Fun Friday Links: The Web We Lost, How to Avoid Work and Storytelling Tips from Ira Glass
Welcome to Super Happy Fun Link Time, a weekly collection of cool discoveries from around the Web. Most times the goal is to get you thinking differently about communication, collaboration, culture, and life in general. Other times, LOLCAT ATTACK! Submissions are welcome, and you can send them to firstname.lastname@example.org for consideration.
While most of us busy ourselves with predicting the future, Anil Dash turns around and looks back. In this post he explores the elements of the web that have seemingly been forgotten, and why this disservice hurts us in the long run.
“When you see interesting data mash-ups today, they are often still using Flickr photos because Instagram’s meager metadata sucks, and the app is only reluctantly on the web at all. We get excuses about why we can’t search for old tweets or our own relevant Facebook content, though we got more comprehensive results from a Technorati search that was cobbled together on the feeble software platforms of its era. We get bullshit turf battles like Tumblr not being able to find your Twitter friends or Facebook not letting Instagram photos show up on Twitter because of giant companies pursuing their agendas instead of collaborating in a way that would serve users. And we get a generation of entrepreneurs encouraged to make more narrow-minded, web-hostile products like these because it continues to make a small number of wealthy people even more wealthy, instead of letting lots of people build innovative new opportunities for themselves on top of the web itself.”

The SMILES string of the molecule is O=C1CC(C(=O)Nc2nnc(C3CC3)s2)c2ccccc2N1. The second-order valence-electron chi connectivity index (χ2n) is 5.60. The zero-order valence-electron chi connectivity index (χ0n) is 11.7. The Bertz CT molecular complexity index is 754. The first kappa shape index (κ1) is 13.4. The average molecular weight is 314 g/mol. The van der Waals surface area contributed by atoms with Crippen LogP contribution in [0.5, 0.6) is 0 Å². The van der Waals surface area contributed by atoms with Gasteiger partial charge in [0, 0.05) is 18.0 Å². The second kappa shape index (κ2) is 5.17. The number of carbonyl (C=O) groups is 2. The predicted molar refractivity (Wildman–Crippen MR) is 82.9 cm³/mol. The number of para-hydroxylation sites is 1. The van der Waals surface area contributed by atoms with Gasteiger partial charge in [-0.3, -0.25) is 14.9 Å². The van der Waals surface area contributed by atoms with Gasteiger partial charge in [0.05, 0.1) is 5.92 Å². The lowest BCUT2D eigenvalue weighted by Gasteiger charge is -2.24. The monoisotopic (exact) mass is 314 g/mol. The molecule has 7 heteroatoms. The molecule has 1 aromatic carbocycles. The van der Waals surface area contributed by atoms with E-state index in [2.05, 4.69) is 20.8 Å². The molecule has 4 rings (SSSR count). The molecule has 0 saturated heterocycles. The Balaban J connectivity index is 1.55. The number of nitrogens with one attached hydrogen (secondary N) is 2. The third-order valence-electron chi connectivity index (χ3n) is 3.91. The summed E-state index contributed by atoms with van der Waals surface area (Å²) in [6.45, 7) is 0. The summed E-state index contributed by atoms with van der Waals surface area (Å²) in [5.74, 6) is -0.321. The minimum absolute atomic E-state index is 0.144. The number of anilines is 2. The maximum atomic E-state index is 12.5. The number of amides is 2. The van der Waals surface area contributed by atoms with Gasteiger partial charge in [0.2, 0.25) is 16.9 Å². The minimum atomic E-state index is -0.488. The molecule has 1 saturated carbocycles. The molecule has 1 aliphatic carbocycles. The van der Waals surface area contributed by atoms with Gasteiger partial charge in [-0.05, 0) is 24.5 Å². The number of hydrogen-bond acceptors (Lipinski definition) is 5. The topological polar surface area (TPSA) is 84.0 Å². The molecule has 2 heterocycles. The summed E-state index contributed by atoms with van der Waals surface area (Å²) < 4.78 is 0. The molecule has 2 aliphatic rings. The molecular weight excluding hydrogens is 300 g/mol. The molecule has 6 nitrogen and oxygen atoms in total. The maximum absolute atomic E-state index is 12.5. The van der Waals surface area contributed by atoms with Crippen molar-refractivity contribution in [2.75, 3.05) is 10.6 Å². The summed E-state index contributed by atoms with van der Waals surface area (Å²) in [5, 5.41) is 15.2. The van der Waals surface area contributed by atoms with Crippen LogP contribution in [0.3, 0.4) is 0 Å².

In this post, Maria Popova does an excellent job of outlining something we all struggle with at some point in our lives: finding a sense of purpose. Getting paid to do something that doesn’t speak to who you are your very core will never be fulfilling, and yet so many of us are guilty of it.
The post is largely inspired by How To Avoid Work, a guide written by career counselor William J. Reilly back in 1949. Designed to help readers commit to doing what they love, it offers a ton of feel-good pleasantries, including: “Life really begins when you have discovered that you can do anything you want.”
I think Ira Glass is my favorite story finder in the history of story finders (if you don’t listen to This American Life, you’re seriously missing out). The tips he gives in the commencement speech below are specifically for aspiring journalists, but I think any type of content creator would do well to keep them in mind — especially as the lines between professions continue to blur.
A few of my favorites:
Amuse yourself. It’s easy to lose site.. of how important it is to amuse ourselves. In addition to all the idealistic things you might want to as a reporter or editor or whatever, it is essential to be in it for yourself. To do the things that interest you. Before anything is going to get inside a reader or a viewer or a listener and just stick in their gut, it’s got to stick in your gut first. […] The more you amuse yourself, the better your stories are, the more you serve your audience, the more your work pops, the better your career goes.
When you follow your own curiosity, when you follow your own interests and [understand] where your curiosity is leading you, it will lead you to where you need to go.
Finding a story idea is a job. That is a job in and of itself.